X Close

Events

Home

UCL events news and reviews

Menu

Three eggs, two eyeballs and one Minister of Science – Behind the Scenes at Cheltenham – Day 3/6

news editor15 June 2012

Katy Ordidge and David Willetts

Katy Ordidge gives a speech alongside David Willetts

  Katy Ordidge, UCL CABI

Behind the Scenes at Cheltenham is a daily blog from the UCL CABI team at Cheltenham Science Festival. Every day, a member of the team will be talking about their experiences of running a stand.

Day 1 | Day 2 | Day 3 | Day 4 | Day 5 | Day 6

What a day in the Discover Zone! Today, we were surprised by a visit from the Minister of State for Universities and Science, David Willetts.

I was chosen to represent the Discover Zone and talk to Mr Willetts about why we love communicating science with kids. I started by debunking some myths around MRI scanners: just for the record folks, there is no harmful radiation in MRI scanning, and it’s completely safe (as long as you don’t walk in to the scanner room with any metallic objects!).

After my speech and a whirlwind tour, Mr Willetts was off again and I returned to our stand, where today we were scanning some new delights, other than just fruit and veg… (more…)

David Cameron, Nick Clegg and superconductors… oh and Vivienne Westwood and climate change!

Marion E Brooks-Bartlett14 June 2012

So this sounds kind of weird to you, right? Well, let me start by explaining what a superconductor is and then we’ll see from there.

Superconducting materials are those that can conduct electricity with no resistance, so electrons just glide through a superconducting wire happily, unlike in a material such as copper where the electrons experience resistance and hence more power is needed to keep electrons flowing.

In magnetic resonance imaging – which is used in radiology to visualise internal structures of the body – superconducting material is arranged as a closed-loop coil. Since another consequence of being superconducting is that the material becomes magnetised – known as the Meissner effect – if you supply power to the material once and it’s in a closed loop, the electrons just keep going round and round, even if you then remove the power supply, and there you have it… a magnet that will stay on for some months.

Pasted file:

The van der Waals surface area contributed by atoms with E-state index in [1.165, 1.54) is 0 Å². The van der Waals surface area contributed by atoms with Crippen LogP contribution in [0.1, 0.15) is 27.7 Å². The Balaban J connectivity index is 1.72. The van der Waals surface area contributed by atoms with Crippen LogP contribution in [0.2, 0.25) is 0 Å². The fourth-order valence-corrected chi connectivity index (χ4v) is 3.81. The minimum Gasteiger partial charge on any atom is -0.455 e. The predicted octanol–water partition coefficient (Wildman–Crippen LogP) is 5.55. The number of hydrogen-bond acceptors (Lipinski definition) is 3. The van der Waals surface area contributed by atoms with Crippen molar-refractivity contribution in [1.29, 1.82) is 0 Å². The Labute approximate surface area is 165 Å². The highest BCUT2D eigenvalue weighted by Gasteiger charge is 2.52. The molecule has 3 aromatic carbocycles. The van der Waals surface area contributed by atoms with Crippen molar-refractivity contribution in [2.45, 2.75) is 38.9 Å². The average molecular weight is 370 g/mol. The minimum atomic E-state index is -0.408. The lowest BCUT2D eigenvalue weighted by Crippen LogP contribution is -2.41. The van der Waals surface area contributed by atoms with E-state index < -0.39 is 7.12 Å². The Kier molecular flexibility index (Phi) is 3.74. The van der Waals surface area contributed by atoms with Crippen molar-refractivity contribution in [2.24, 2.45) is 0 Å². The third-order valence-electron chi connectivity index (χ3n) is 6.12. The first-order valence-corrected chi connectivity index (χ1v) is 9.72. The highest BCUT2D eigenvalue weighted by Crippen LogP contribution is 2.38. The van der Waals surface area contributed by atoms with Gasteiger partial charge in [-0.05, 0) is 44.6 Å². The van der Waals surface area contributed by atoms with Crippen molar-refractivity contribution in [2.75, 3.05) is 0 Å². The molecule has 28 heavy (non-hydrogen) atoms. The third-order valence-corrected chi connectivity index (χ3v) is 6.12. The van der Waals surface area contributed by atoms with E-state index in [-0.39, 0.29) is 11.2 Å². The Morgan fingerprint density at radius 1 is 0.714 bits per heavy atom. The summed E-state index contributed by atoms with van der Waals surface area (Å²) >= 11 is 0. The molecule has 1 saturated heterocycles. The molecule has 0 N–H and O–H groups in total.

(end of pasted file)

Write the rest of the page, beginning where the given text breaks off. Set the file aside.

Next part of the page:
They’re also using superconductors in the study of nuclear fusion, so they’re very important types of material. The small print to all of this, of course, is that you need to keep the superconducting material at temperatures close to absolute zero (4K with liquid helium), otherwise you will exceed the transition temperature by which this effect works.

(more…)

Quantum Fruit – Behind the Scenes at Cheltenham – Day 2/6

Nicholas Powell14 June 2012

MRI Fruit and Veg

Children guess the MRI-scanned fruit and veg

Behind the Scences at Cheltenham is a daily blog from the UCL CABI team at Cheltenham Science Festival. Every day a member of the team will be talking about their experiences of running a stand.

Day 1 | Day 2 | Day 3 | Day 4 | Day 5 | Day 6

Mark Lythgoe, festival and much-loved CABI director, has been on the hunt for pig testicles all day.

For scanning, you understand.

As briefly mentioned in yesterday’s post, the centre of our stand here in the colourful heart of Cheltenham’s Town Hall is occupied by a tabletop 1 Tesla, 1.5 tonne MRI scanner, prevented from falling through the floor and sinking towards Earth’s core by a strong scaffolding platform.

(more…)

Tears and Water Protons – Behind the Scenes at Cheltenham – Day 1/6

Thomas A Roberts13 June 2012

CABI at Cheltenham

Katy Ordidge demystifies the physics of MRI

Behind the Scences at Cheltenham is a daily blog from the UCL CABI team at Cheltenham Science Festival. Every day a member of the team will be talking about their experiences of running a stand.

Day 1 | Day 2 | Day 3 | Day 4 | Day 5 | Day 6 |

Two hours into my first shift at Cheltenham and I’d already made one child cry. Not quite the start I’d anticipated.

My colleagues and I from the Centre for Advanced Biomedical Imaging (CABI for short) are at the Cheltenham Science Festival to demonstrate how magnetic resonance imaging (MRI) scanners work and why they are important.

Our “MRI: Can You Scan It?” stand is pitched in the centre of the Discover Zone inside the grand Cheltenham Town Hall. The main draw is a tabletop – in the loosest sense of the word – 1 Tesla Bruker MRI scanner which people can feed with fruit and other small objects to produce live images. Accompanying this are a couple of presentations explaining how MRI works and how it can be applied to imaging your brain.

I was in charge of talking through the latter slideshow and explaining the basics of fMRI: functional magnetic resonance imaging. You’ve probably seen fMRI images in the papers: regions of the brain ‘light up’ in response to a stimulus such as touch, smell or sight. The waterworks incident occurred when I was demonstrating one region of the brain we can probe, using the video below of a dead snake.

(more…)